7. 1. To you. Not to the younger generation of football fans it's not. Children brought up in the digital age yearn for interaction like this. All of my nephews are the same - they follow every player on twitter; they sit for hours on FIFA and the older few sit for hours on football manager. Take a look at the rise in debate shows surrounding football, whether that's Carra and Neville on Monday nights or the later shows on Sky Sports. It's an arrogant, rather pretentious, view that you'd consider something like this "disturbing". I'm sure half of those youngsters wouldn't consider trawling through pages of who sponsors what match ball, or chronologically filing old programs entertaining. They have all of that at their finger tips and can access it in a much more efficient way than you could, despite your overwhelming ability to make yourself sound like the fount of all knowledge 2. Again, people like you. My nephew has been to countless gigs and whenever I see him he has albums upon albums all digitally stored - ordered by date and event name that he can easily access with a simply ctrl + F and a keyword. What would have probably took 10 minutes to find the photo album, a few minutes finding which album had which photos, now takes him seconds to open the cloud, find the album and pass over to me to scroll through in high definition. You don't even realise how awfully pretentious you sound. Ridiculing the way in which younger generations prefer to interact with their clubs/heroes. We are all happy that you get such joyful nostalgia when you smell the 1967 programme from a Tuesday night game vs Accy. However that shouldn't be a reason to not attempt to try and digitalise something in order to appeal to the younger generation; especially when that younger generation is being driven away from clubs like us to the bigger clubs which, coincidentally, engage with fans on social media much more than we do. You can still get a photo of your hero signed if you wish - so why would a digital program with interactive features be such a 'disturbing' thing for you? Because it appeals to somebody else and not yourself? How disturbing that others may think or act in a different way to our Blue Eyed Boy.
  8. Without a shadow of a doubt. I don't even recognise Ewood Park anymore. It's hollow and eerie. The Burnley game is a perfect example. Quite honestly the atmosphere wasn't even comparable to what it used to be like on a bang average category C game 10 years ago. It was an embarrassment. Subdued is an understatement. Unfortunately the voices of the Darwen End don't travel very far and whilst they try to create an atmosphere it isn't reciprocated by the other stands. The JW has always been quiet but the Riverside and BBE has become frustratingly sheepish. Any sort of fan led movement gets squashed by the club and the overzealous stewarding (just take a look at the police presence in the Darwen End whenever there's any sort of discontent) or by the dreary fans that sit in the JW upper with their flask of tea and blankets. The atmosphere won't come back to this club unless success comes back or there's a change at board level. Until then, get used to your supporters enjoying a little natter with a coffee and the occasional "Barmy Army" chant fading to the sound of busy traffic or the McDonalds drive-thru speaker. "Get behind the lads, ffs".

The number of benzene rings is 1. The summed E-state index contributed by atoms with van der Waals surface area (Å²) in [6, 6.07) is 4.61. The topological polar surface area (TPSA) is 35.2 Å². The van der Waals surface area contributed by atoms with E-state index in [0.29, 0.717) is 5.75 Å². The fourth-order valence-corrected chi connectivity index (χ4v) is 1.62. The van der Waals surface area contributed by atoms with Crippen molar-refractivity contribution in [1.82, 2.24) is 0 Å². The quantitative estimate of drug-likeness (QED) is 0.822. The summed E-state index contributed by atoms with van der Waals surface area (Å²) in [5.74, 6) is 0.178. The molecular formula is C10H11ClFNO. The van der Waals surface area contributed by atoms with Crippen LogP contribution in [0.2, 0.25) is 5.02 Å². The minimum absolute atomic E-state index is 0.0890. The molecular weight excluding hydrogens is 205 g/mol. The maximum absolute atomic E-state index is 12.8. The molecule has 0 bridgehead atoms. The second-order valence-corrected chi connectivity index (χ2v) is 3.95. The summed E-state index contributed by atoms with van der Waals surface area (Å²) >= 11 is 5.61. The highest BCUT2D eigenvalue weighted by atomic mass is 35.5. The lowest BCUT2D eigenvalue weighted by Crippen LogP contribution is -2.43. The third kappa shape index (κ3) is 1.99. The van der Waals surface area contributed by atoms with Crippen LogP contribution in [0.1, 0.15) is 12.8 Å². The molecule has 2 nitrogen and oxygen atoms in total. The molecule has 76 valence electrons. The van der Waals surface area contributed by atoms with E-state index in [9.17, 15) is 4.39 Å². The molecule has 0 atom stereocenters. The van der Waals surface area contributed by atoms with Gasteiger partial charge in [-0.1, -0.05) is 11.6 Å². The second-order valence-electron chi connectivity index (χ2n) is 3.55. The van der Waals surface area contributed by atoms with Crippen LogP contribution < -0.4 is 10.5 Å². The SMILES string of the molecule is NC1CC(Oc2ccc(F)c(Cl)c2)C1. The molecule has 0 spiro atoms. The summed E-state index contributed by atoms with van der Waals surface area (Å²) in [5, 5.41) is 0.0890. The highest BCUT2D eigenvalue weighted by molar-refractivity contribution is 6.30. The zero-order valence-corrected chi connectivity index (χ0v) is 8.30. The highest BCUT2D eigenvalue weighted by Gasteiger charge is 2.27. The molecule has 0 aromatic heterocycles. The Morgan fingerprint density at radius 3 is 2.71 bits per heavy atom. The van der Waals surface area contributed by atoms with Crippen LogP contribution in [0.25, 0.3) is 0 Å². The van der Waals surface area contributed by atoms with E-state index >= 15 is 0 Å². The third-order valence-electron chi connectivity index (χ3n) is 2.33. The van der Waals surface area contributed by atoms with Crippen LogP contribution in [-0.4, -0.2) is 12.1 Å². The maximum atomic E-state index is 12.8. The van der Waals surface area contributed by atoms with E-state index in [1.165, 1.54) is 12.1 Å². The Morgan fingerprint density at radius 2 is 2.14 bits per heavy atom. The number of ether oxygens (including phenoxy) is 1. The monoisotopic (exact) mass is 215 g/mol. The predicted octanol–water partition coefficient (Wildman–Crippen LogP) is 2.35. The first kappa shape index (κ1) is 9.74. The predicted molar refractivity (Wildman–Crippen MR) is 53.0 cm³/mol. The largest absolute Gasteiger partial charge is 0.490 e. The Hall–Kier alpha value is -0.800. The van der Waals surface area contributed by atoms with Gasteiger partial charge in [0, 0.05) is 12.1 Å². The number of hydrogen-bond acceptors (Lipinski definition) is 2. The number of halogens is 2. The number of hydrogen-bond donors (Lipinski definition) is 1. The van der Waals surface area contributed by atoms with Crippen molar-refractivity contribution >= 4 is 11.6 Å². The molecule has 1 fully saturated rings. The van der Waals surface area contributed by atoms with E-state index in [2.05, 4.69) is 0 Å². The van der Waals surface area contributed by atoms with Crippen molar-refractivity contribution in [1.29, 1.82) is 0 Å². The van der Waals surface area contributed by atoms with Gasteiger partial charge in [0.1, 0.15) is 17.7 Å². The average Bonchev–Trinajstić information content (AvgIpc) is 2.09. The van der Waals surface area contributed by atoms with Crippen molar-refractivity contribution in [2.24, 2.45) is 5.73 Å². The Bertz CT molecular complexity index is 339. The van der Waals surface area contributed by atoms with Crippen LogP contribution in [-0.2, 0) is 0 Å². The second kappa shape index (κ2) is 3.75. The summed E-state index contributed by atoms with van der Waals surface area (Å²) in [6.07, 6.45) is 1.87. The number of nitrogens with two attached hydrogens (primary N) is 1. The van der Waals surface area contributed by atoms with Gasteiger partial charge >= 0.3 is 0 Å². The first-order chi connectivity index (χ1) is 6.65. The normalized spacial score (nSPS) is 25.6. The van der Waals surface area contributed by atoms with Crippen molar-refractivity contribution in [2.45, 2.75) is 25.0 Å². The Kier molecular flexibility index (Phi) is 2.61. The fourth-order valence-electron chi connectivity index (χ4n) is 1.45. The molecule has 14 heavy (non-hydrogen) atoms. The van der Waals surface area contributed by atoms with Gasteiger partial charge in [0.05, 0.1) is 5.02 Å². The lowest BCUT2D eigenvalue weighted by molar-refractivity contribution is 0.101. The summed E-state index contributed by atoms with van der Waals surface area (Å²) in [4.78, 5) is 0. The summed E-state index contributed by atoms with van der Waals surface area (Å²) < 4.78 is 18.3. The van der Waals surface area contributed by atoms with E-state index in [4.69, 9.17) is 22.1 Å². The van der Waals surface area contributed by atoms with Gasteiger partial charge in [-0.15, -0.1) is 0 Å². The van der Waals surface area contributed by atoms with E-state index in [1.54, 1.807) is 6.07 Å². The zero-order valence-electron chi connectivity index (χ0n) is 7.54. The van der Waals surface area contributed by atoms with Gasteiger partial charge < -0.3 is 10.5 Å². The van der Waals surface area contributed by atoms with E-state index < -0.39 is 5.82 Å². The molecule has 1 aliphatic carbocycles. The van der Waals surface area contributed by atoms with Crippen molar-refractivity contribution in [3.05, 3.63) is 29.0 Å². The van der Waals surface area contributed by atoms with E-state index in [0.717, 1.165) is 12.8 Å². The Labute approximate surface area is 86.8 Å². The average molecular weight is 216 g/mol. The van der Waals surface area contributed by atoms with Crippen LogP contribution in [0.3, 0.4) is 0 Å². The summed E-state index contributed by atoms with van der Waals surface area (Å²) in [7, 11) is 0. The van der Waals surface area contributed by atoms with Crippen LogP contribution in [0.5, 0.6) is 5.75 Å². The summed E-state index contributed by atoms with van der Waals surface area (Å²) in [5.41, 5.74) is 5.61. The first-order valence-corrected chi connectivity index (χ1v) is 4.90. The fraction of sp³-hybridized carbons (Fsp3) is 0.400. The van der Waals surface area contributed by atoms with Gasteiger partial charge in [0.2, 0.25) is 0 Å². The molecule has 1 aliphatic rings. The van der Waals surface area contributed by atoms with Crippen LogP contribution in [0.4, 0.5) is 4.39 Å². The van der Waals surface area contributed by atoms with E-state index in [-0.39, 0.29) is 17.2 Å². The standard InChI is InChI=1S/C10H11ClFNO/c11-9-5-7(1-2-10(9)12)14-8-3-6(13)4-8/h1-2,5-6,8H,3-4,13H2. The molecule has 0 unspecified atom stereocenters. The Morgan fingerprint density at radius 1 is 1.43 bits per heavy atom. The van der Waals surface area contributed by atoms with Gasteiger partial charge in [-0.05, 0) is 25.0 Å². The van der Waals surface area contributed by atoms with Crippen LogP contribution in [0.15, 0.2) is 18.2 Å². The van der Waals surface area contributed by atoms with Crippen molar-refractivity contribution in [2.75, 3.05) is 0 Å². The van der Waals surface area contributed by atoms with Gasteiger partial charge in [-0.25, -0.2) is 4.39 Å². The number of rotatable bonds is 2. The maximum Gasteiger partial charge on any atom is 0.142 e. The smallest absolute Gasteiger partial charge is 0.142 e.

9. Looking at it like that you could say that this summer has seen investment, in a loose sense of the word. They've simply maintained the business model they had last year. However, due to the consistent down scaling over the past 6 years, that business model has took us into a position whereby we can be the big fish. They maintained the Premier League model for a season too and look what happened there. When they took over this business it was a Premier League outfit with international footballers, brilliant coaching staff and an incredible executive team. Through their lack of investment that has been dumbed down to a point whereby simply maintaining a playing staff that got relegated from the 2nd tier is considered positive investment. Awful really. But that's not investment in the sense of the word at all. It's just fulfilling your obligations by plugging the shortfall or you'd be putting your business into liquidation, eventually. Positive investment would have kept us in the Championship last season - positive investment would see us challenging for promotion, like the other Championship clubs whose owners 'invest'.
  10. I didn't quite know the exact definition of investment so I googled it: "The act of putting money, effort, time, etc into something to make a profit or get an advantage, or the money, effort, time, etc. used to do this" They haven't put the money, effort or time into BRFC to make a profit or an advantage. They've simply fulfilled their basic ownership responsibilities by keeping the lights on and the club running. All their 'investment' happened during the Kean years and it was disastrous, some say criminal . No investment has happened since. They haven't invested a penny in over 4-5(?) years. Again, paying the bills isn't investment. You should be careful to not try and lead other fans into believing it is - some may say you're being purposely disingenuous because you don't strike me as the kind of man to misunderstand the term investment.
  11. I wouldn't call plugging losses through their own poor decisions, badly advised or not, 'investing'. I'd call it fulfilling their basic responsibilities. An 'investment' would have been providing a 5 million transfer budget last season to replace the 2 key players you sold to cover those losses created by your terrible decisions. Just saying.
  12. Really? If our, or any future owners, decided to move the Rovers to Birmingham, change its name and colours you would still feel more attachment to that than a club risen in the town we are (mostly) from and live? Especially when the club has risen with the hard work from the very fans it has been stolen from. Very strange mentality, but perhaps explains a lot of your posts that, in the past, I've struggled to get my head around. As for the post on MK Dons deserving the honours of the old Wimbledon - how can you justify that? They aren't the same as Wimbledon, they made sure of that all those years ago, and literally took a community asset from the community that had propped it up for generations. They don't deserve squat from their past.
  13. Makes a mockery of all those that defended him really on the basis that some fans will look at anything to pick Rovers with these days. B...b....b...but he works hard.
  14. Very true. Awww, it's nice to see our Blue Eyed Boy is growing up
  15. Another good article ruined by weird digs at certain fans. All rather strange when you continuously bring up your age but then still act like a petulant child.